On April 18, 2018, at the Commonwealth Business Forum in London, the president said the young citizens of the country he leads are lazy.

“More than 60 per cent of the population is below 30, a lot of them haven’t been to school and they are claiming that Nigeria is an oil producing country, therefore, they should sit and do nothing, and get housing, healthcare, education free,” he said during a panel appearance with world leaders at the forum.

In a February 2016 interview with UK Telegraph, Buhari dropped another clanger. He said the young citizens of his country have a knack for criminality and should not be granted asylum in the UK.

With the Buhari experience, it is indubitable that Nigerians must place a high premium on education — not just certificate – in choosing their leaders. The cost of electing leaders who do not have the intellectual grit to understand and handle matters is far too high.

The senate has asked the president to speak to citizens on this threat, and Nigerians are also asking the president to speak to them. This is an abnormality. Citizens must not beg to hear from their president. But because it is Buhari involved here, we have to beg and even excuse the crass inefficiency and vacuity.

Perhaps, the president is still trying to get a hang of it. I think he has ‘’capable handlers’’ who can break it down to him in ABC.

Mr President, speak to your citizens. The words of a leader are more resounding and assuring than the blandishment of proxies.

PS: Let’s follow all health protocol as advised by the NCDC.

• Wash your hands regularly with soap under running water.

• Cover your mouth and nose properly with handkerchief or tissue paper when sneezing and/or coughing. You may also cough into your elbow if a handkerchief is not available.

• Avoid close contact with anyone showing symptoms of respiratory illness such as coughing and sneezing.

• Avoid self-medication, report to the nearest health facility when you experience any of the above-mentioned symptoms.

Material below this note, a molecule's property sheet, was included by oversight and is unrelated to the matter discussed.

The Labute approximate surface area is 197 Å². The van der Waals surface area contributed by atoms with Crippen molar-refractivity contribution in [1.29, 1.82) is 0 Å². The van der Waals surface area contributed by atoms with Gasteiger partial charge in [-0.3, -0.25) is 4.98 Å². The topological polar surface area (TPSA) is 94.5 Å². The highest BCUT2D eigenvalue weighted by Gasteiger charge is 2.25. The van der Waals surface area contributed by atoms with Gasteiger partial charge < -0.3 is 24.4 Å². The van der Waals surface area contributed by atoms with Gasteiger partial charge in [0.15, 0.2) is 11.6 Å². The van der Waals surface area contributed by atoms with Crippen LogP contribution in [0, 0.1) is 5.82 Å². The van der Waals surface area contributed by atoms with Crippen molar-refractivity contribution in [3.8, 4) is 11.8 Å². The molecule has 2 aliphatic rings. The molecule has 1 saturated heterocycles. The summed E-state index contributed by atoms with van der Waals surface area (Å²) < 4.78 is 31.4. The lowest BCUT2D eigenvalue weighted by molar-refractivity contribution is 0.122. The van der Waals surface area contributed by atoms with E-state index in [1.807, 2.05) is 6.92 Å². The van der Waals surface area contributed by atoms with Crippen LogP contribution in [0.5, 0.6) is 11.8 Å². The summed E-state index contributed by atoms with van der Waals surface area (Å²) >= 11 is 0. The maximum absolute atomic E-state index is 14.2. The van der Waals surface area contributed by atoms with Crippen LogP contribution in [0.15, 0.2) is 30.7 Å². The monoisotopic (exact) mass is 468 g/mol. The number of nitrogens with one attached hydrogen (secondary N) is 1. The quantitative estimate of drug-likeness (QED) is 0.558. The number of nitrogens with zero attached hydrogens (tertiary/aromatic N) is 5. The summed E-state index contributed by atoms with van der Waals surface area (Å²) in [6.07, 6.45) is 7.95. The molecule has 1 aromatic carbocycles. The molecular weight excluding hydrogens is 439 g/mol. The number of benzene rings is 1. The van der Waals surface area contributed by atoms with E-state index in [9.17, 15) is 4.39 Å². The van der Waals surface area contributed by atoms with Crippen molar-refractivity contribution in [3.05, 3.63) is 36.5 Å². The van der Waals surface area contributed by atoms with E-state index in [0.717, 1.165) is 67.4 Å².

Fredrick Nwabufo is a writer and journalist.

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Sanusi: Once Upon An Emir, By Wole Olaoye



We are all potential Ex-es: ex-student, ex-director, ex-lecturer, ex-senator, ex-governor, ex-president, ex-oba, ex-emir…. The inimitable Zik famously reminded us when he had a spat with Ukpabi Asika that Ex was an inevitable prefix for any human being as was evidenced by the fact that a certain young man who would someday become an ex-Administrator, was the son of an ex-postmaster!

So, what’s so apocalyptic about Sanusi Lamido Sanusi joining the ranks of ex-potentates? Nothing? Everything! Don’t ever think that bell you are hearing is tolling for the former Emir of Kano. No. It could be signalling the beginning of a comprehensive demystification of traditional rulership by plebeians holding tenured political power. In centuries past, no plebeian messed with the traditional institution. The halo of nobility, the sheer vastness of a prince’s hereditary powers, rights and privileges, made the subject know his place.

Yesterday’s subjects are today’s political sovereign. They make no pretences to sophistication. They load a gun to kill a spider. When you dethrone a monarch and then deprive him of his liberty, forcefully banishing him to a place without electricity and potable water, you are playing god. If it was all a public relations Olympics, the calm dignity with which Sanusi handled the humiliation made people all over the world admire his chutzpa and hand him the gold medal. A

Life and its many puzzles! Why is it that for some men and women, “their sleep is taken away unless they cause some to fall”? What do you do about an ego that knows no satiation? As the Preacher in the Good Book timelessly says, “All the rivers flow into the sea, yet the sea is never full… The eye is not satisfied with seeing, nor the ear content with hearing… there is nothing new under the sun”.